Tuesday night's game against the Rockies just had the feel of a night that might see a Texas Rangers' position player pitch. In recent memory, we've seen the likes of David Murphy and Craig Gentry — both of whom are now elsewhere — take the mound for the Rangers in blowout losses to preserve the bullpen.
Tuesday's blowout loss was another perfect recipe to see the always unstable, yet really interesting position player pitching situation. On Tuesday night, it was Mitch Moreland's turn.
Moreland was actually an accomplished pitcher in college, serving as the closer in college for Mississippi State, a better than average college program. When Moreland took the mound in the bottom of the eighth inning with his team down 12-1, his job was to just throw strikes and try to get outs. No breaking balls, just fastballs, and on Moreland's own accord, one changeup.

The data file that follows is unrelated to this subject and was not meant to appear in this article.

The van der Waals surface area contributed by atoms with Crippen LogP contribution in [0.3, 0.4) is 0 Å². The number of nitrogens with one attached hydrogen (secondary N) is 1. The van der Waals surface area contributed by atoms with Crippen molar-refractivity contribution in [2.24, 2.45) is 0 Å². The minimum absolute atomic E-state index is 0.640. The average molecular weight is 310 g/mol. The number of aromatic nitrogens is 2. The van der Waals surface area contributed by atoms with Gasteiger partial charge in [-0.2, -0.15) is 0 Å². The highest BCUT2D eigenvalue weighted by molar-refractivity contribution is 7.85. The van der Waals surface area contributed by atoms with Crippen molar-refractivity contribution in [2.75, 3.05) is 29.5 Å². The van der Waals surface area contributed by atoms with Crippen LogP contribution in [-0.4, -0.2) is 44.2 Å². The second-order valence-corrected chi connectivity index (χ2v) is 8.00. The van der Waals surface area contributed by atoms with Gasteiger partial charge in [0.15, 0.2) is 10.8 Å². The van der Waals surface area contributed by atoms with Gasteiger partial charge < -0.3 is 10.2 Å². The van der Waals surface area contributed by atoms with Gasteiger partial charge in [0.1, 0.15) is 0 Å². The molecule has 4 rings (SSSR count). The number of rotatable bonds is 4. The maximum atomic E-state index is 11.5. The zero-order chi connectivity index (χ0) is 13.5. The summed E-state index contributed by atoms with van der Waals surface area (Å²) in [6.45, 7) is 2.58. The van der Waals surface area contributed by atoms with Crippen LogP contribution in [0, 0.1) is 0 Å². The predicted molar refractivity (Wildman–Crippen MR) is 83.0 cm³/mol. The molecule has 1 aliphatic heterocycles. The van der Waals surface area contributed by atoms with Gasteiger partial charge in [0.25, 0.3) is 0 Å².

But the Rockies probably didn't expect to see what they got from the Rangers' first baseman/designated hitter/outfielder. Instead of 88-89 mph fastballs, the Rangers lefty was sitting in the low 90s and hit 94 on the stadium radar once. He worked the only clean inning for Rangers pitching on the night, getting his third out on an inside heater to Charlie Blackmon that broke his bat for a weak grounder back to the mound.
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It was actually quite impressive. Don't expect to see Moreland immediately moved to the struggling bullpen, even though he's having trouble at the moment getting consistent at-bats in the lineup. He's not a big-league pitcher for a reason. But he did show something on Tuesday.
Maybe, just maybe, there is a career for Moreland as a lefty reliever when his days as a hitter are over. On a horrible night to watch baseball, Moreland's scoreless, hitless inning was a bright spot and just fun to watch.